Mangrove ecological restoration guide: Lessons learned

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The objective of this Guide is to navigate and strengthen the local capacities of anyone interested in recovering mangrove areas. This guide is intended to support the development of proposals, planning, execution and monitoring of mangrove restoration programs. It sets out, beyond specific methodologies, a strategy that includes the integration of social, economic and ecological components in the restoration process.

The strategy is presented in an orderly and standardized way in three general phases: planning, implementation and evaluation. The scope of its application includes all types of mangroves and levels of degradation, thanks to its conceptual and technical bases that consider the fundamentals of species physiognomy, the characteristics of their habitats, concepts around populations, communities, ecosystems and the landscape.

The mangrove, as an amphibious ecosystem between the sea and the land, has suffered from the impacts of both sectors. On the sea side: erosion, storms and rise in sea level; and on the coastal side: deforestation, fires and agricultural pollution that reach the mangroves.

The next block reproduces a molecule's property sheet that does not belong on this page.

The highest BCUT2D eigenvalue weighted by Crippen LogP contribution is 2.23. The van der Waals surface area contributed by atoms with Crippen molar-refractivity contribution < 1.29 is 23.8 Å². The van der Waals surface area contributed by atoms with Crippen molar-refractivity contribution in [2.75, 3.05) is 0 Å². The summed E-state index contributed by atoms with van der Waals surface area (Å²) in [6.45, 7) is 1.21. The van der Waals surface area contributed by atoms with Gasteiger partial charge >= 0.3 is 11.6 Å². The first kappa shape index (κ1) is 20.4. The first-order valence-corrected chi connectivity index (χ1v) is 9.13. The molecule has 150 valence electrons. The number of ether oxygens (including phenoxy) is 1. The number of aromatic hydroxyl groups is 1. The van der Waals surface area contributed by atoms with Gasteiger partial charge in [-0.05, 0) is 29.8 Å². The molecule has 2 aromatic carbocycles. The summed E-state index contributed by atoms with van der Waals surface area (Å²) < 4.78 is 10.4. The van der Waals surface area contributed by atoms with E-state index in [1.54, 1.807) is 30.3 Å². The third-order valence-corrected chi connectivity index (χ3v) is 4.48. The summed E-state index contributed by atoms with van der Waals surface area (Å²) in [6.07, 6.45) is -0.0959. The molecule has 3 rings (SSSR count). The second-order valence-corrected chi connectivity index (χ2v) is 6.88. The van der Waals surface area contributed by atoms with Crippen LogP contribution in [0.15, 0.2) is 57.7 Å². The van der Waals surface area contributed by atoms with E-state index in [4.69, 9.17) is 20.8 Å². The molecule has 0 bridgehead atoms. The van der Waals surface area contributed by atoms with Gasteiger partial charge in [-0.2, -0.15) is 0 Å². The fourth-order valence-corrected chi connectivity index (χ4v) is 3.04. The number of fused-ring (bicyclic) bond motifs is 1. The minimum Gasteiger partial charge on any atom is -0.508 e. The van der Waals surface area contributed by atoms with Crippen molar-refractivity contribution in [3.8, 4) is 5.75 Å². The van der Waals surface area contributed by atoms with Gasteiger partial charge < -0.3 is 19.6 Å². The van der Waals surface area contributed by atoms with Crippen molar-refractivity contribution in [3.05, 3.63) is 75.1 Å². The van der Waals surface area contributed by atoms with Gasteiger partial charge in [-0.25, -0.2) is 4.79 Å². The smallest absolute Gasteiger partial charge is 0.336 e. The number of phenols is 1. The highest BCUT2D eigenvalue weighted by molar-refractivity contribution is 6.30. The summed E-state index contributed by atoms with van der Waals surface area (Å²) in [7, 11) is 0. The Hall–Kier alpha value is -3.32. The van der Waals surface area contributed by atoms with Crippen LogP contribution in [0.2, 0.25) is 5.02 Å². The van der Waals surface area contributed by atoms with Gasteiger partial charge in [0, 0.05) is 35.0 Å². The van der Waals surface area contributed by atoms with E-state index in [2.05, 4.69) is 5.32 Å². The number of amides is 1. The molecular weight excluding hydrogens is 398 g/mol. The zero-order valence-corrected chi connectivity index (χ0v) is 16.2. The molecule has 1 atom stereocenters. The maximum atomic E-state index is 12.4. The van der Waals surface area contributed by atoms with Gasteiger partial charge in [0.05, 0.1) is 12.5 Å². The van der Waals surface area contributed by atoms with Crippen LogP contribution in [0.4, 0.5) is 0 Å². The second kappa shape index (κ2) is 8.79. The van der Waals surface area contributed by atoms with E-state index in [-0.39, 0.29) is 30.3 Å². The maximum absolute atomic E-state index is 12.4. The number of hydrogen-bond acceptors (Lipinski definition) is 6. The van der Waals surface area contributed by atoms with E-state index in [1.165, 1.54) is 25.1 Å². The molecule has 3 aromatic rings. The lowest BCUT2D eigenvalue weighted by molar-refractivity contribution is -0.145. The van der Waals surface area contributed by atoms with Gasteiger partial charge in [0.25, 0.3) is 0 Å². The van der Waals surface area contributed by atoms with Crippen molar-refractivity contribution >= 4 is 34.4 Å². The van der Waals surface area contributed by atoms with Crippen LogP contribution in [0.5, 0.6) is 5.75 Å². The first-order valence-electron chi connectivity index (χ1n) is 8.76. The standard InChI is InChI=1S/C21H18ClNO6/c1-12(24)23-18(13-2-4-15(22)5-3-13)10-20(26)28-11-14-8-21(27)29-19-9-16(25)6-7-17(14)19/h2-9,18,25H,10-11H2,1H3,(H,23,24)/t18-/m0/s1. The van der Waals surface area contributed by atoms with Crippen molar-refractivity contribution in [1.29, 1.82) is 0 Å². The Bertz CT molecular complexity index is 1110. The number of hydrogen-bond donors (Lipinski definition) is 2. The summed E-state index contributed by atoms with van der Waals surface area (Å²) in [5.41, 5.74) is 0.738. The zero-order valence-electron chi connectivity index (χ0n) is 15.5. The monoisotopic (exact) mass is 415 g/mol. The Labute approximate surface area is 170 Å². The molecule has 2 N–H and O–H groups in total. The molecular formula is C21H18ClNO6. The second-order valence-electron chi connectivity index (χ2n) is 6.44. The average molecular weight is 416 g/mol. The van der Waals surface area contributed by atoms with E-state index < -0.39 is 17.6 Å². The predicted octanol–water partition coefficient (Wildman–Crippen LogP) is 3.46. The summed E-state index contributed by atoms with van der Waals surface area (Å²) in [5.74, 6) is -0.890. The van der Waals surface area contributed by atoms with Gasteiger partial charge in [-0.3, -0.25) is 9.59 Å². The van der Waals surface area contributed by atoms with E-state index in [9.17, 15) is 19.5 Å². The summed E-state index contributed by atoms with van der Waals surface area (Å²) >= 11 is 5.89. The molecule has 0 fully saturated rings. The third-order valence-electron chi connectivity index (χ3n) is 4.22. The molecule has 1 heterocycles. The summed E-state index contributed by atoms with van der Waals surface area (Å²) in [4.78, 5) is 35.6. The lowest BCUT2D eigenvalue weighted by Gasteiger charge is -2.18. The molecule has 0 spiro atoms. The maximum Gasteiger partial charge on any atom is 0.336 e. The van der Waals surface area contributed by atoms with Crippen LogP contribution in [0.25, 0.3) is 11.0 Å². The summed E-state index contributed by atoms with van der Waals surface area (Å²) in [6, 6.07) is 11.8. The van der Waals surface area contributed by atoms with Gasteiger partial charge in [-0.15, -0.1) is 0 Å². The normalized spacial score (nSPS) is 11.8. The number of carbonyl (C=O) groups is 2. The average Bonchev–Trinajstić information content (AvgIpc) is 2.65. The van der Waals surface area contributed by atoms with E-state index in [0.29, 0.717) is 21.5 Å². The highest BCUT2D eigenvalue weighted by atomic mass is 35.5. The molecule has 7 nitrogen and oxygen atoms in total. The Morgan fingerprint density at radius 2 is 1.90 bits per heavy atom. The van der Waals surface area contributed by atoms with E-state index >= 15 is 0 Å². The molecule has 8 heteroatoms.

Central America and the Caribbean are regions of the planet where there is a significant increase in the intensity and frequency of extreme weather events. Among them, hurricanes, droughts and floods, with severe effects on the stability of coastal ecosystems and their ecosystem services. The Mesoamerican and Caribbean region includes a large number of State Islands whose ecological, economic and social stability depends on the well-being of their coastal ecosystems such as mangroves, seagrasses, salt marshes and reefs. It is necessary, more than ever, to promote Nature-Based Options such as Green Infrastructure, as a way to protect the coastline and its human societies. While blue carbon ecosystems provide a large number of ecosystem services (protection, food provision, CO2 capture, wood production, habitat for biodiversity) risk reduction and reconstruction programs after extreme events, do not include their restoration.

On the other hand, the United Nations has declared 2021-2030 as the Decade of Ecological Restoration. The region has seen an increase in reef restoration, but much less effort has been seen in coastal forests, such as mangroves, salt marshes, and seagrasses (which make up blue carbon). All Latin American countries have restoration commitments under the Initiative 20x20 but mangroves and blue carbon are not included. This is a great opportunity to raise awareness of the importance of their restoration. This guide is intended to support that window of opportunity.


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